lawgic1

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About lawgic1

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  1. well if you eventual goal is to get into law school you'll need a Full bachelors from a recognized university. other than that , its really up to you to pick your path to law school . good luck
  2. repost
  3. Hello, i was at the orientation but can't seem to remember if we buy our books from the normal uni book store or a special one within the faculty. also , when do they issue the book list ? thanks
  4. hey , looks like a great resource! thanks again
  5. on a related note.. do outlining strategies for tests and exams differ between the two legal traditions ? I've seen a few skeletal outlines online and was wondering if they'd be relevant. their are also plenty of books claiming to have solid outlining strategies. i realize that I'm getting ahead of myself , but from what I've gleaned , it seems as though managing your notes is key in law school . thanks again
  6. thanks everyone !
  7. i just assume , given the somewhat significant differences between both common and civil law systems , that certain strategies that might be relevant to common law students wouldn't necessarily apply to civil law students. it has little to do with language as I'm actually an anglophone. i was just searching for a guide that targeted civil law specifically . do you know of any good books ? I'm open to all suggestions , i just figured that the stereotypical recommendations for 1L's may not be as relevant when studying civil law.
  8. hello , does anyone know of ant pre law school tools for civil law students? common law schools have books like "getting to yes" as well as other more specialized books that teach you how to summarize cases and diff test taking strategies. haven't had much luck fining anything thanks
  9. interesting that you mention going from common to civil , as i was considering a similar strategy but the other way around lol . my french comprehension skills are on par with the demands of the program ( according to the french placement test) , but nevertheless , the thought of studying in french as well as participating in french moot courts gives me the chills. in my case it was more of a practical decision that revolved around the beast that is the LSAT. after 2 unsuccessful sits i just had to sit myself down and ask myself if i really wanted to study in english bad enough to want to write the test 1 or 2 more times. finally i just decided to stick to the L.LL for the following reasons 1. ill probably want to practice in QC anyway being a native anglo Quebecer, 2.it didn't make much sense to sit around studying for an entrance exam that wasn't necessary 3. i can tack on the extra JD and maybe find some niche cross border work that would allow me to practice in Ontario afterwards, and finally , the L.LL will probably work wonders for my french skills. people across this forum will tell you its a bad idea, but I've seen a handful of success stories with some friends of mine who went from civil to common law jurisdictions and found a job after having done both degrees. these people found work in family law and business law , so you never no. in any case , ill be starting the L.LL in September ( hoping for the best).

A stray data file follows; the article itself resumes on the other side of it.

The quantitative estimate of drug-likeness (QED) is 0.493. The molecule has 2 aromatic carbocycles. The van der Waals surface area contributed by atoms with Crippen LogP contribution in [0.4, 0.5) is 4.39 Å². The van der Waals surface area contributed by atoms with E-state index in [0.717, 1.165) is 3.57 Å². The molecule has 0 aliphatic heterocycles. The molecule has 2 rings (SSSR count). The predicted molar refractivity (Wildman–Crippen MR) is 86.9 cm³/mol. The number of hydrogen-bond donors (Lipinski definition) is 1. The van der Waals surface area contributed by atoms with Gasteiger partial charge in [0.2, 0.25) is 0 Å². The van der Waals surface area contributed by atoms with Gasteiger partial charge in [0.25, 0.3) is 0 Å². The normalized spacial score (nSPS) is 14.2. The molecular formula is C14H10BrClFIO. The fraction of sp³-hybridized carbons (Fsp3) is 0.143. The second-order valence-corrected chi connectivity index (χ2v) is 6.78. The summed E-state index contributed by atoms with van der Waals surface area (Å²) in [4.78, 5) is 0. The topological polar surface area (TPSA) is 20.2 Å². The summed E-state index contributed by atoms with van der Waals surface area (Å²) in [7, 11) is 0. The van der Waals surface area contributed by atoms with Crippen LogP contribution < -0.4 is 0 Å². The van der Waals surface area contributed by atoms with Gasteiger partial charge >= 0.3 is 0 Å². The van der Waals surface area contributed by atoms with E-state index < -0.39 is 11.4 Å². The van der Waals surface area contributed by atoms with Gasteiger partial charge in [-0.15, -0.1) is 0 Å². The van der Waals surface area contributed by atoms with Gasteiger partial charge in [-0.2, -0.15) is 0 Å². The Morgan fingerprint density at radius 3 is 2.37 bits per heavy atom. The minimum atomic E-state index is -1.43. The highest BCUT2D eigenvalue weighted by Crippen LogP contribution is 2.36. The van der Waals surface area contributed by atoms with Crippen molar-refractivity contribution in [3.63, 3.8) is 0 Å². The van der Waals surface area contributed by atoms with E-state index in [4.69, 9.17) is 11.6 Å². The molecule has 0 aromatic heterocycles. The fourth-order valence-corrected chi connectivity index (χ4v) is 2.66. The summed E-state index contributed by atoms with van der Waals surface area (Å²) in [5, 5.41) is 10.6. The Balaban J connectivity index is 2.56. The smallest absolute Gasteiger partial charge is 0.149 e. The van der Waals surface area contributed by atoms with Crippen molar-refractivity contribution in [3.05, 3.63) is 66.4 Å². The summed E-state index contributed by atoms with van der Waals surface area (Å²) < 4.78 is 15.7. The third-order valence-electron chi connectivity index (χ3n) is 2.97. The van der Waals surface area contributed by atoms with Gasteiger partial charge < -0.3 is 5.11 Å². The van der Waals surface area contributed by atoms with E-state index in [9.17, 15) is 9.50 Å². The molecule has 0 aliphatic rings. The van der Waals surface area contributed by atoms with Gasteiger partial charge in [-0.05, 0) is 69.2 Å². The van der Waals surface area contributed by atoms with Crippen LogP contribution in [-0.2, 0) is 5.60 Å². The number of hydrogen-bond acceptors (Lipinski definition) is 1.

10. i accepted ottawa a while back but i had gotten into UDM and laval as well
  11. are any of you guys in at other schools?
  12. i second what the commenter above said in my case the decision was really about being comfortable as an anglophone in french program. Ottawa allowed me the best of both worlds in that i can submit assignments in english, and thats a huge advantage. Ottawa is also a vibrant bilingual city and the capital of Canada as well as our legal institutions. That being said , if your perfectly bilingual and don't mind living in a quiet town like Quebec city you'd probably be better off because of the low tuition rates etc... im biased , so i can't really guide you lol , but I'm sure you'll make the right decision. all the best !
  13. hi , so yea it seemed to be the same as u described.( no test option tho) i scored a " mid advanced " without to much trouble , and I've never studied in french . ill probably register for some of the support courses all the same because it can only benefit me.
  14. no you don't have to pay the CAS fee thats usually reserved for people who are planning on applying to law schools through LSAC.